New York has long been regarded as a, if not the, pizza Mecca. But these days, many of our city's most highly publicized pizzerias share increasingly less with the slice joints and classic pie shops that engendered that reputation in the first place. Whether you're a native New Yorker or a first-time visitor, here are 12 old-school pizzerias you should definitely know.
'NYC+Quintessentials' on Serious Eats
I had low expectations in visiting Grimaldi's new location at 1 Front Street, just up the street from the original spot at 19 Old Fulton. The place has been in the news as of late more for tax and landlord drama than for its product. And, I gotta say, it's often served me some underdone, soggy pies. I figured that in moving to a new space, Grimaldi's would give me more of the same—minus the quirky, cramped Brooklyn charm of the original.
A minimally beautiful little slice. Life rafts of mozzarella float atop a bright-red sea of fresh-tasting, chunky sauce—it's little more than crushed canned tomatoes, some salt, and a some basil. The crust is crisp and pliant and thin. You'll probably want a couple.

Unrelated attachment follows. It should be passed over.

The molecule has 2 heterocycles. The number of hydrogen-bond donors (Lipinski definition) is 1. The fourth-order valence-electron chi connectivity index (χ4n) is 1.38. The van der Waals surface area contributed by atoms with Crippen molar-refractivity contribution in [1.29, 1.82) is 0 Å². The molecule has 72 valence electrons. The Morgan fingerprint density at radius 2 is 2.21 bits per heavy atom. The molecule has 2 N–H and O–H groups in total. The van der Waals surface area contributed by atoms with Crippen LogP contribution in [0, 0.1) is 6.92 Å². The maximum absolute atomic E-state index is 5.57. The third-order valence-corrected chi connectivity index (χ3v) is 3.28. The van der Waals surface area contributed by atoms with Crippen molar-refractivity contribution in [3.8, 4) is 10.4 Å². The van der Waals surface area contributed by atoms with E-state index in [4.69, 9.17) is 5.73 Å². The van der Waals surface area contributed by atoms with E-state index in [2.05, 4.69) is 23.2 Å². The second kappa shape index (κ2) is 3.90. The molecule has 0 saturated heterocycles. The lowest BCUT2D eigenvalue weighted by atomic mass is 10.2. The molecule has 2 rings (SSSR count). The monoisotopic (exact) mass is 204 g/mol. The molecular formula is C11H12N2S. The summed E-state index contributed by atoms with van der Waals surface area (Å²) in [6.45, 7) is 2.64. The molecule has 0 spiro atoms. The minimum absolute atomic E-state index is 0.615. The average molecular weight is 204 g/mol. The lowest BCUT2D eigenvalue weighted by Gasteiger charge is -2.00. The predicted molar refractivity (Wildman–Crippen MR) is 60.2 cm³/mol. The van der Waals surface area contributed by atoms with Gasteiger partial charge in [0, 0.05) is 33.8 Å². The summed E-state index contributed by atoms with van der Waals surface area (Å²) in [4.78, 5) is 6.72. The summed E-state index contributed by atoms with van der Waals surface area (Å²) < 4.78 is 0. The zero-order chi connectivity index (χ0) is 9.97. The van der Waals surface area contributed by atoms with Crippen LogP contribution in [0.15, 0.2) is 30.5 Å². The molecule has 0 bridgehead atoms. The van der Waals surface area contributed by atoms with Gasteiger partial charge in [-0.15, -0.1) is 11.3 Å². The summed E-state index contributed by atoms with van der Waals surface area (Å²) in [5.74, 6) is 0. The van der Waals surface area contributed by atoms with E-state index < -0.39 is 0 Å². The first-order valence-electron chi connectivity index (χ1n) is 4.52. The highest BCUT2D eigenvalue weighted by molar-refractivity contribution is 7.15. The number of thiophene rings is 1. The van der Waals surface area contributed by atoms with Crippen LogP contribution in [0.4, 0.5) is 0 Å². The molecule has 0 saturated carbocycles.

Every city needs at least one older-than-old restaurant with a certain kind of cultivated rakishness — hard, straight-back wood booths that don't encourage lingering; graffiti-carved walls that conjure visions of 1950s hooliganism; grumpy signage.
There's only one size pizza available on the menu. It's a respectable size — about 16 inches across. Not HUGE but not Neapolitan dainty. Still, even though it's on the bigger side, don't let the size fool you. As the menu says, it's "paper thin." (Yes, the menu says "paper thin.") Got a big appetite? You could easily house three-quarters of a plain pie on your own. Hell, I've eaten an entire Patsy's plain pizza by myself. That was in another lifetime, before Slice even existed. On a long lunch break. I almost fell asleep at my desk when I got back to work. But I digress...
I'll just say it: Lombardi's is kind of a big tourist thing. After having been hyped in countless national newspaper and magazine stories, guidebooks, and travel shows, this "first pizzeria in America" is pretty much packed any night of the week with people more likely to hail from Manhattan, Kansas, than Manhattan Manhattan. (OK, that's probably an exaggeration, but poetic license, you know?)
[Photographs: Nick Solares] Ray's Pizza 27 Prince Street, New York NY 10012 (Elizabeth/Mott; map) Pizza Style: New York–style Oven Type: Gas The Skinny: As classical an example of New York City pizza as you will find. A well-balanced slice with a classic flavor Price: Plain slices, $2.65; pies, $16 Ray's Pizza on Prince Street opened it doors in 1959. Although the word "original" does not appear in its name, there is a fairly broad consensus (if not a unanimous one) that it is in fact the first of the numerous Ray-named pizzerias in New York City. "A Ray's on...